previous next
Only, adv. 1) singly, with no other besides, alone: o. Collatinus finds his wife, Lucr. Arg. IV, 3, 22 “she was o. mine,” Lucr. 1798. “I never saw a woman, but o. Sycorax my dam and she,” Tp. III, 2, 109. Ado I, 1, 126. Mids. I, 1, 243. IV, 1, 176. Merch. IV, 1, 356. H6A I, 5, 8 etc. Transposed: “and o. must be wailed by Collatine,” Lucr. 1799 (== by Collatine only). “novelty is o. in request,” Meas. III, 2, 237 (== only novelty). “o. attended by Nerissa,” Merch. III, 4, 29. “judgment o. doth belong to thee,” H6B III, 2, 140 (== to thee only). “why o., Suffolk, mourn I not for thee?” H6B III, 2, 140
2) merely, barely: “o. to flatter fools,” Lucr. 1559. “o. me for thee,” Sonn. 125, 12. “my foolish rival that her father likes o. for his possessions are so huge,” Gent. II, 4, 175. II, 7, 82. II, 7, 82 III, 1, 276. Wiv. II, 1, 224. II, 2, 242. Meas. I, 2, 154. I, 3, 25. III, 1, 3. IV, 1, 43. Ado I, 3, 41. Mids. II, 1, 206. Merch. I, 1, 96. H4B IV, 5, 116 etc. Peculiar passages: I know not how I shall offend in dedicating my unpolished lines to your lordship, nor how the world will censure me for choosing so strong a prop to support so weak a burden, only, if your honour seem but pleased, I account myself highly praised, Ven. Dedic. 3 (i. e. only this I know). “Love no god, that would not extend his might, o. where qualities were level,” All's I, 3, 118 (used as if the sentence were not negative, but affirmative, == but). Not o. . . . but: “not o. with what my revenue yielded, but what my power might else exact,” Tp. I, 2, 98. IV, 209. Wiv. II, 2, 206. Wiv. II, 2, 206 IV, 2, 4. Meas. III, 1, 245 etc. but o. == only, but: “as if I did but o. chew his name,” Meas. II, 4, 5. “I intend but o. to surprise him,” H6C IV, 2, 25. o. but: “discourse grow commendable in none o. but parrots,” Merch. III, 5, 51. “your son had o. but the corpse,” H4B I, 1, 192. “he o. lived but till he was a man,” Mcb. V, 8, 40. Transposed: “o. he hath an eye to gaze on beauty,” Lucr. 496 (== only to gaze). this deed will make thee o. loved for fear, 610 (loved for fear only). “their virtue o. is their show,” Sonn. 54, 9. “o. my plague thus far I count my gain,” 141, 13. “he's a spirit of persuasion, o. professes to persuade,” Tp. II, 1, 235. “I seek to heal it o. by his wealth,” Wiv. III, 4, 6 (== I only seek). “o. he hath made an assay of her virtue to practise his judgment,” Meas. III, 1, 163 (== only to practise). he made trial of you o. 202 (== he only made trial). “that o. wounds by hearsay,” Ado III, 1, 23 (only by hearsay). “men are o. turned into tongue,” IV, 1, 323 (into tongue only, mere tongue). “I o. swore to study with your grace,” LLL I, 1, 51 (swore only to study). “he o. loves the world for him,” Merch. II, 8, 50. “o. in the world I fill up a place,” As I, 2, 204. “wretched shall France be o. in my name,” H6A I, 4, 97 (in my mere name). “o. I yield to die.” Caes. V, 4, 12 (I yield only to die). “o. I say,” Mcb. III, 6, 2 (I only say).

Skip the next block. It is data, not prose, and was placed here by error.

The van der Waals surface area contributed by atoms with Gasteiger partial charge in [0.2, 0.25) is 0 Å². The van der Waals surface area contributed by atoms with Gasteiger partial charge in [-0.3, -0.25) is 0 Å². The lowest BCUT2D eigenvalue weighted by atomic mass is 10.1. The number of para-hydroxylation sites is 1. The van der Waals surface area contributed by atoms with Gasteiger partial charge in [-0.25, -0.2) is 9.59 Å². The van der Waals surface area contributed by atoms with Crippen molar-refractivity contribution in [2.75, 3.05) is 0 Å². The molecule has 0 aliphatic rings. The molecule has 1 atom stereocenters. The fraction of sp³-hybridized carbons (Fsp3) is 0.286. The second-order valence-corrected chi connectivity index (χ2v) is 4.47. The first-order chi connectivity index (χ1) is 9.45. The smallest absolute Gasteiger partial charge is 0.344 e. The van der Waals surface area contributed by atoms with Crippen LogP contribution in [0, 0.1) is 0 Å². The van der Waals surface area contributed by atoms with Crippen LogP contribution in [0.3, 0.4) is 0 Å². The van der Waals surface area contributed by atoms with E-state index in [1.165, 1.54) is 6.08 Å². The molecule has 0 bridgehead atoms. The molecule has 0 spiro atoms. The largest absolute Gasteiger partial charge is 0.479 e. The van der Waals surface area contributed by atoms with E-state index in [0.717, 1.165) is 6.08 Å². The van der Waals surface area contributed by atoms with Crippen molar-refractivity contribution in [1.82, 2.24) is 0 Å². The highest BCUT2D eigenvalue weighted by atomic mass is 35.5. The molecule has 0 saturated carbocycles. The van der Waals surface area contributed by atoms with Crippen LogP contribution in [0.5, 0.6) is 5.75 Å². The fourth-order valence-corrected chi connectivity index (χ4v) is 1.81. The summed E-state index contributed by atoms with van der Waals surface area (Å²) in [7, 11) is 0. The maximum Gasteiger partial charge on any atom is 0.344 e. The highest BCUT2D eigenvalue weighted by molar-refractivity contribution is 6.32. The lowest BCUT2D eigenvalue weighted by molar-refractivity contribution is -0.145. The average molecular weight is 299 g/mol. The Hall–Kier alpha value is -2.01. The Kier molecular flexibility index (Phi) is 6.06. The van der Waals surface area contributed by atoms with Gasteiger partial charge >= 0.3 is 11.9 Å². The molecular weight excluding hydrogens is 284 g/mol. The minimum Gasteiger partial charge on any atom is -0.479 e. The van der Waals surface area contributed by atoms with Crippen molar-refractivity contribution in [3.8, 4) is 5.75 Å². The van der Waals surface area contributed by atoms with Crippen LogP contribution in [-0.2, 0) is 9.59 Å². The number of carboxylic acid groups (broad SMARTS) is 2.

hide Dictionary Entry Lookup
Use this tool to search for dictionary entries in all lexica.
Search for in
hide Display Preferences
Greek Display:
Arabic Display:
View by Default:
Browse Bar: